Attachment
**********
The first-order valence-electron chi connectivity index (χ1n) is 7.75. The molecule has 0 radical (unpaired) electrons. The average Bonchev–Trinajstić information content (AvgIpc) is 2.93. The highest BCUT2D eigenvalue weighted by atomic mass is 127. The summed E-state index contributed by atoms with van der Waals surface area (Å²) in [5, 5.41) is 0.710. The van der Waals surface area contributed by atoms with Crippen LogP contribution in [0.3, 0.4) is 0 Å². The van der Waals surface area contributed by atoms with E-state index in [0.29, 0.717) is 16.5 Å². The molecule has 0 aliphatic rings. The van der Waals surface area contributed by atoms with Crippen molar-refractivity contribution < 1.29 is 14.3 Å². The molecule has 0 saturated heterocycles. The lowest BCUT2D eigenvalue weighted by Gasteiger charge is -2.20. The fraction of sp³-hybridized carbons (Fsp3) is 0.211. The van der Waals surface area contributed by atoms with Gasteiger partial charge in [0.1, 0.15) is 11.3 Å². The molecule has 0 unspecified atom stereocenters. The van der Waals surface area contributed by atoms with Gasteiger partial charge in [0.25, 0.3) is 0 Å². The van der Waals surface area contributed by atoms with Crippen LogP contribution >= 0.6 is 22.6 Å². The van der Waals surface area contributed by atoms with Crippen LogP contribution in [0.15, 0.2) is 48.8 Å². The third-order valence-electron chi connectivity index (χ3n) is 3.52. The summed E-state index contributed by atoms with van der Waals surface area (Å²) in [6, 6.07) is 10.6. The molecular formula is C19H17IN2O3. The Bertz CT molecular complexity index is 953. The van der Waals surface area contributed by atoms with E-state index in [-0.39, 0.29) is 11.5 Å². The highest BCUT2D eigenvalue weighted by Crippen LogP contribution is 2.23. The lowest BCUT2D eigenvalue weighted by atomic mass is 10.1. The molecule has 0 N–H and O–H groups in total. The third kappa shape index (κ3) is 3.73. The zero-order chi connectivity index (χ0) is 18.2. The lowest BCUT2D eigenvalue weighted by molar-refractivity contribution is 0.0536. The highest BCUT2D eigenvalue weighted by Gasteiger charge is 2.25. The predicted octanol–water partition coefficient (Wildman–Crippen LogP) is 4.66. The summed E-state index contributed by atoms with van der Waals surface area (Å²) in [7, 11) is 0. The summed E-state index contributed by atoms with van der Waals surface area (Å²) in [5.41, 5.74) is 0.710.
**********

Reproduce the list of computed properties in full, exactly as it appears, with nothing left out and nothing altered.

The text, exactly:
The first-order valence-electron chi connectivity index (χ1n) is 7.75. The molecule has 0 radical (unpaired) electrons. The average Bonchev–Trinajstić information content (AvgIpc) is 2.93. The highest BCUT2D eigenvalue weighted by atomic mass is 127. The summed E-state index contributed by atoms with van der Waals surface area (Å²) in [5, 5.41) is 0.710. The van der Waals surface area contributed by atoms with Crippen LogP contribution in [0.3, 0.4) is 0 Å². The van der Waals surface area contributed by atoms with E-state index in [0.29, 0.717) is 16.5 Å². The molecule has 0 aliphatic rings. The van der Waals surface area contributed by atoms with Crippen molar-refractivity contribution < 1.29 is 14.3 Å². The molecule has 0 saturated heterocycles. The lowest BCUT2D eigenvalue weighted by Gasteiger charge is -2.20. The fraction of sp³-hybridized carbons (Fsp3) is 0.211. The van der Waals surface area contributed by atoms with Gasteiger partial charge in [0.1, 0.15) is 11.3 Å². The molecule has 0 unspecified atom stereocenters. The van der Waals surface area contributed by atoms with Gasteiger partial charge in [0.25, 0.3) is 0 Å². The van der Waals surface area contributed by atoms with Crippen LogP contribution >= 0.6 is 22.6 Å². The van der Waals surface area contributed by atoms with Crippen LogP contribution in [0.15, 0.2) is 48.8 Å². The third-order valence-electron chi connectivity index (χ3n) is 3.52. The summed E-state index contributed by atoms with van der Waals surface area (Å²) in [6, 6.07) is 10.6. The molecular formula is C19H17IN2O3. The Bertz CT molecular complexity index is 953. The van der Waals surface area contributed by atoms with E-state index in [-0.39, 0.29) is 11.5 Å². The highest BCUT2D eigenvalue weighted by Crippen LogP contribution is 2.23. The lowest BCUT2D eigenvalue weighted by atomic mass is 10.1. The molecule has 0 N–H and O–H groups in total. The third kappa shape index (κ3) is 3.73. The zero-order chi connectivity index (χ0) is 18.2. The lowest BCUT2D eigenvalue weighted by molar-refractivity contribution is 0.0536. The highest BCUT2D eigenvalue weighted by Gasteiger charge is 2.25. The predicted octanol–water partition coefficient (Wildman–Crippen LogP) is 4.66. The summed E-state index contributed by atoms with van der Waals surface area (Å²) in [7, 11) is 0. The summed E-state index contributed by atoms with van der Waals surface area (Å²) in [5.41, 5.74) is 0.710.